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Andrew Glenn Morrow Cardiovascular Research Film Collection

 Collection
Identifier: ACC 2018-02

Abstract

UNPROCESSED COLLECTION. Contents are 16mm film reels of varying length, most silent and in color, originating in the National Heart Institute. Films chiefly depict surgical procedures to implant artificial aortic and mitral valves in patients with cardiac conditions such as ventricular septal defect. Most of the films consist of close-up images of Dr. Morrow's hands and arms and the patient's opened chest, though some show Dr. Morrow speaking.

Dates

  • 1958-1969

Extent

5 Linear Feet (57 reels, 5 boxes)

Creator

Physical Location

Materials stored offsite; 30 days prior notice required. Contact the Historical Audiovisuals Program for more information.

Language of Materials

Collection materials primarily in English

Access Restrictions

Unprocessed collection. Access requires production of viewing copies; 30 days prior notice required. Contact the Historical Audiovisuals Program for more information.

Copyright Information

The National Library of Medicine believes these items to be in the public domain. Contact the Reference Staff for details regarding rights.

Biographical/Historical Note

Andrew G. Morrow was born in Indianapolis, Indiana in 1922. He received his bachelor's degree from Wabash College in Crawfordsville, Indiana. At the Johns Hopkins University, Morrow earned a degree in medicine in 1946 as well as obtained surgical training. Morrow worked for a year in Leeds, England in the General Infirmary as a senior registrar in thoracic surgery. In 1952, James Shannon, the National Heart Institutes associate director in charge of research, recruited Morrow to become the first chief of the Clinic of Surgery because of his surgical skills and prowess as a biochemist.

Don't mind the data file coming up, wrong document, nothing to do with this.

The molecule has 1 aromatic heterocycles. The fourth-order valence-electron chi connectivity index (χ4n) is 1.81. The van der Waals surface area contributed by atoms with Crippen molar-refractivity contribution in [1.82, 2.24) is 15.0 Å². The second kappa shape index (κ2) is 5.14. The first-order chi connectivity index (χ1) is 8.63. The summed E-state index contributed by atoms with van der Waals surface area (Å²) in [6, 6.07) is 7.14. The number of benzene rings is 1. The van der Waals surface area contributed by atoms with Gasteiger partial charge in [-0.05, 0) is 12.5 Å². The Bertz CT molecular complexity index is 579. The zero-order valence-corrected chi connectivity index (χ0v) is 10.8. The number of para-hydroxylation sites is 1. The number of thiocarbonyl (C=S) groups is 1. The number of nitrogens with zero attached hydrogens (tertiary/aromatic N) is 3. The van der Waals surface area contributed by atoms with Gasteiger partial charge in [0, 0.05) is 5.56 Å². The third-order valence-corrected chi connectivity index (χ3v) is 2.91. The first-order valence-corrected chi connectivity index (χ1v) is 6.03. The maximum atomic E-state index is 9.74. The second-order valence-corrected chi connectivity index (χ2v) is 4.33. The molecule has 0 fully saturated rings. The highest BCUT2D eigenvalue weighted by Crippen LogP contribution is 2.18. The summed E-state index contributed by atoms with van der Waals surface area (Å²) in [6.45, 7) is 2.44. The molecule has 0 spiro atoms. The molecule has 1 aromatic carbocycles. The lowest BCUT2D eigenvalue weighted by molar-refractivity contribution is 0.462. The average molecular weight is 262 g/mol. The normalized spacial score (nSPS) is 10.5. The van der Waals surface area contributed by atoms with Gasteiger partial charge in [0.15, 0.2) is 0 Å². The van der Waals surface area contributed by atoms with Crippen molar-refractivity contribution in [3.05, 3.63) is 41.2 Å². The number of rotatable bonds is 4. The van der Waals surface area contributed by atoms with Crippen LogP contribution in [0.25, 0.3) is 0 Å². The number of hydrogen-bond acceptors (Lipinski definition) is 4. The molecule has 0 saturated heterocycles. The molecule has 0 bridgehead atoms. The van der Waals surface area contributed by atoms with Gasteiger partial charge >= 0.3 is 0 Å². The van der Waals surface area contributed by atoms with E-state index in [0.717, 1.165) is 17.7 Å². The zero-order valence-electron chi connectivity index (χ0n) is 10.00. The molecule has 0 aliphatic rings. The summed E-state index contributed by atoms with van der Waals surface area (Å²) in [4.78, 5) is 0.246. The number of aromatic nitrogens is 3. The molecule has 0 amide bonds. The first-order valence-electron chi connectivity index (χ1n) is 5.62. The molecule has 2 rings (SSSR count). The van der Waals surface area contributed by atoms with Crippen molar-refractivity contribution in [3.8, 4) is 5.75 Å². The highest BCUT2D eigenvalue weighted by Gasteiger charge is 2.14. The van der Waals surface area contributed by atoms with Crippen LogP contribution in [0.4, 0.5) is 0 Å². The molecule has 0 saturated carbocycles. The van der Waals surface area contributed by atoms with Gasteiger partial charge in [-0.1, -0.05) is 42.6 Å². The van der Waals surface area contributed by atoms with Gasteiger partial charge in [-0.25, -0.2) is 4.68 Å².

Installation of artificial heart valves was an area of research and experimentation for Dr. Morrow. Under the tutelage of Morrow, Nina Starr Braunwald developed an artificial mitral valve made of polyeurethane flaps. In 1960, both Morrow and Nina Starr Braunwald were part of the team that performed the first successful removal and replacement of the mitral valve in the human heart using Braunwald's design. Braunwald later devised the Braunwald-Cutter valve, which was used in thousands of valve replacement surgeries, but the Starr-Edwards valve ultimately supplanted Nina Braunwalds model. Dr. Morrow was the first surgeon to implant the Starr-Edwards valve in a patient in February of 1967, and by December of 1968, more than one hundred patients received the Starr-Edwards valve at the National Institute of Health's Clinical Center. The National Heart, Lung, and Blood Institutes Surgery Branch also was involved in the development of artificial pacemakers. Morrow contributed to the evolution of the pacemaker by determining that plutonium 238 could extend a pacemaker's useful life from eleven to twenty years. Like many cardiac surgeons of the time, Morrow sought to make strides in treating idiopathic hypertrophic subaortic stenosis. A type of idiopathic hypertrophic subaortic stenosis, later called hypertrophic cardiomyopathy, is hypertrophic obstructive cardiomyopathy (HOCM), which impedes blood flow. Morrow invented a surgical technique to deal with HOCM that removed the thickening of tissue from the septum and remedied blood flow. This procedure, that became known as the "Morrow Operation," attracted surgeons from around the world to visit NIH to observe Morrow at work.